ESPN personality Jay Bilas doesn’t believe in using the label “student-athlete.” After all, the former NCAA basketball star and current basketball analyst—not to mention lawyer, basketball camp founder and columnist—has never let his sports career define or limit him.

“They don’t use the term student-thespian, or student-journalist or student-musician—labeling our athletes as such is a mistake,” Bilas said. “Every person, no matter what they do outside of class, is a student.”

Law school

Even before Sports Illustrated called Bilas the best basketball analyst in the United States, the Los Angeles native had more than a few accolades to his name. Bilas, 51, and a father of two, received his undergraduate degree in political science in 1986 from Duke University, where he was a four-year starter on the school’s basketball team. Following graduation, Bilas was drafted to the Dallas Mavericks then opted to play overseas in Italy and Spain for three seasons.

But Bilas’ hunger to learn drew him back to the classroom. Attracted to the idea of learning to think critically and analytically, Bilas returned to his alma mater to receive his law degree in 1992, during which he served as a graduate assistant coach to the team for which he shot 55 percent accuracy during undergrad.

"There’s no statute of limitations on your education, so not every person is tethered to a campus for four years. You can take advantage of educational opportunities in a variety of ways in this country.”

“My sister went to law school before I did, but my parents encouraged us to look at the field as an option,” Bilas said. “They believed one of the good things about it was that you didn’t have to be a lawyer to make use of it, and I thought that was a good part of it as well.”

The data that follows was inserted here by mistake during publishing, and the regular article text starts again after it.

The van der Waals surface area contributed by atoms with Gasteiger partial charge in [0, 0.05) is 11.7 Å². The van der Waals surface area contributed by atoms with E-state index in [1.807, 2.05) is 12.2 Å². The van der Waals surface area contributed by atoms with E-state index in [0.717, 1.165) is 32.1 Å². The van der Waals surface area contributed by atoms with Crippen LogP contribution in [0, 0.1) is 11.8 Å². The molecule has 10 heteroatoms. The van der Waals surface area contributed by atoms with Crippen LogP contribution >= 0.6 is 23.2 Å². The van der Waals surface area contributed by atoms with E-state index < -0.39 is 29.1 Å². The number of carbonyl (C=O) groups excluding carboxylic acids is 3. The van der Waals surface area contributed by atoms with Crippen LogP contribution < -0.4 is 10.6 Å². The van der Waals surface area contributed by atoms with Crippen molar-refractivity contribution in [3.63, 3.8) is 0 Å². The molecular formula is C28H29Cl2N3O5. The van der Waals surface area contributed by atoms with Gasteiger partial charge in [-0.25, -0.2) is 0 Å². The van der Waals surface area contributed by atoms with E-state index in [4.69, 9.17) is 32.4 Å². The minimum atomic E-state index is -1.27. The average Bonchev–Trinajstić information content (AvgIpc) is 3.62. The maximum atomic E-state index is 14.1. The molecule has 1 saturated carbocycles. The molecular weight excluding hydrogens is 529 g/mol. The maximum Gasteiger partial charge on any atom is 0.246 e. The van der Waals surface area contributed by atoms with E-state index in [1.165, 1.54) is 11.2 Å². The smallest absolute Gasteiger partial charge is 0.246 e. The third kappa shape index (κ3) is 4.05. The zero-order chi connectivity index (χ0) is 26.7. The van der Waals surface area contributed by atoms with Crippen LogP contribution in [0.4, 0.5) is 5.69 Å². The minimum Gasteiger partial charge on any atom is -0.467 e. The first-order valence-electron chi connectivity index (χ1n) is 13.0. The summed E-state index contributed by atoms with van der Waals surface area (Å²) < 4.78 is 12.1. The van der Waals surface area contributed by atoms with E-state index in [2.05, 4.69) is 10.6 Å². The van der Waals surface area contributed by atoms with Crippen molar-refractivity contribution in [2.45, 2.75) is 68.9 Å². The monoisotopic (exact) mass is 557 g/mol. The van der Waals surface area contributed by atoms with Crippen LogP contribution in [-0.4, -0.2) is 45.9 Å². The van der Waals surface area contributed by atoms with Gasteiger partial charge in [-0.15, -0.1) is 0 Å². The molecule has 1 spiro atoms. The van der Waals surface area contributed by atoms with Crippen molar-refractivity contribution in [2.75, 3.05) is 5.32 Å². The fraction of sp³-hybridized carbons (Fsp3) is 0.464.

While Bilas is still part of the Moore & Van Allen law firm, based in Charlotte, North Carolina, as a litigator, he no longer practices.

However, the Emmy-nominated analyst says he still uses what he learned in school and in the courtroom as the co-host of ESPN’s ”College GameDay” and ”College Gamenight.”

Weeding through NCAA legislation and rules, and formulating arguments that are thorough and coherent—two essential functions of his job on screen—wouldn’t be as easy if he hadn’t clocked so much study time, he says.

Lifelong learning

Today, he encourages his children, 20-year-old Victoria Bilas, a sophomore art student at Duke University, and 18-year-old Anthony Bilas, who will soon be a freshman at Wake Forest University, to give their all not just in their studies, but in every activity.

“We’re not a preaching family, but school is a big part of their lives,” Bilas said. “They go every day; they do their homework. And we’ve always talked about giving their best effort in what they do, whether it’s arts or sports or their individual work.”

“I think the NCAA is the first to preach that education is a lifelong experience—that lifelong learning is a good thing,” Bilas added, “and I would do the same. There’s no statute of limitations on your education, so not every person is tethered to a campus for four years. You can take advantage of educational opportunities in a variety of ways in this country.”